Materials and methods

Data

RNA-seq expression matrice from HCC and normal samples was obtained from GEPIA database (http://gepia.cancer-pku.cn/).

Patients

Tumors and matched peritumoral specimens were donated by 20 patients with HCC who underwent surgical resection without preoperative treatment at Lishui People’s Hospital (Lishui, Zhejiang, China), who were informed of the objective of the study and gave informed consent. This research was granted approval by the Ethics Committee of the Lishui People’s Hospital (No. LLW-FO-401). 20 pairs of liver tissues were homogenized for total RNA extraction, and 12 pairs were used for protein isolation.

Tissue microarrays and immunohistochemistry assay

The tissue microarray (TMA) was purchased from YEPCOME Biotechnology (YP-LVCSUR1801, Shanghai, China), consists of a total of 79 formalin-fixed and paraffin-embedded tissue sections. The TMA sections were stained with rabbit anti-RRP15 sera were applied at 1: 50 dilution [17], and the expression level of RRP15 was scored according to the signal intensity and distribution. The specific methods and scoring rules were described previously [21].

Cell lines and cell culture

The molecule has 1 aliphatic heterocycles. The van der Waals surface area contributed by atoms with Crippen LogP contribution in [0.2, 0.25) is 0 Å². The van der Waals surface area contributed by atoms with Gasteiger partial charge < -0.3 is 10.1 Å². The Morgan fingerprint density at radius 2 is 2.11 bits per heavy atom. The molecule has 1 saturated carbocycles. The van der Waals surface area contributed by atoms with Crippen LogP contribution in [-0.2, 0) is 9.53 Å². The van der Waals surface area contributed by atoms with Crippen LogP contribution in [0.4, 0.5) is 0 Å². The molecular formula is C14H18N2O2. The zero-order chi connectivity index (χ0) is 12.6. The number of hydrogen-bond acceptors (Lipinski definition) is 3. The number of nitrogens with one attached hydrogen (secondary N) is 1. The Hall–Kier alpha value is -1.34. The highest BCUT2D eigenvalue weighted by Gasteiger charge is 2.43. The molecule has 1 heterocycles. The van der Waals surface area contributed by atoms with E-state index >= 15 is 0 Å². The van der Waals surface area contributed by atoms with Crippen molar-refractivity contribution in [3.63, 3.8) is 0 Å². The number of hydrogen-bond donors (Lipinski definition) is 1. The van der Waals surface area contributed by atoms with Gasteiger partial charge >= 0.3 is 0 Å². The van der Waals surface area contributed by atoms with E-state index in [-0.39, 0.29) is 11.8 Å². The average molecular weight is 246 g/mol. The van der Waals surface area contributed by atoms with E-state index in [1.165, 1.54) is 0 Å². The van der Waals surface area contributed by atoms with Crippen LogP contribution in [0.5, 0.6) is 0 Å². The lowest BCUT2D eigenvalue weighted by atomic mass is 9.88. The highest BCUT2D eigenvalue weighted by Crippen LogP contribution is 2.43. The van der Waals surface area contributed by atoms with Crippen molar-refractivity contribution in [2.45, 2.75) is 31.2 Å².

The HepG2 cells were purchased from ATCC (Washington D.C., USA), and the Huh7, MHCC-97 H, MHCC-97 L and LM3 cell lines were purchased from the Chinese Academy of Sciences’ Cell Bank (Shanghai, China). MIHA cell line was purchased from the Hunan Fenghui Biotechnology Co., Ltd (CL0469, Hunan, China). Cell lines were cultivated according to the instructions and passaged at 80% fusion.

Small interfering RNA (siRNA) and short hairpin RNA (shRNA) transfection

SiRNAs targeting RRP15, LAMC2 and PATZ1, and the RRP15 shRNA were bought from GenePharma Company (Shanghai, China). The sequences are listed in Supplementary Table 1. ShRNA and negative control were separately cloned into pLKO.1-puro vectors (Sigma-Aldrich, Burlington, MA, USA). Full length RRP15 (NM_016052.4) cDNA was synthesized and cloned into the expression vector pCDH (Sigma-Aldrich). Cells were transfected with the respective constructs (50nM siRNAs) using Lipofectamine 3000 reagent (Invitrogen, Carlsbad, CA, USA).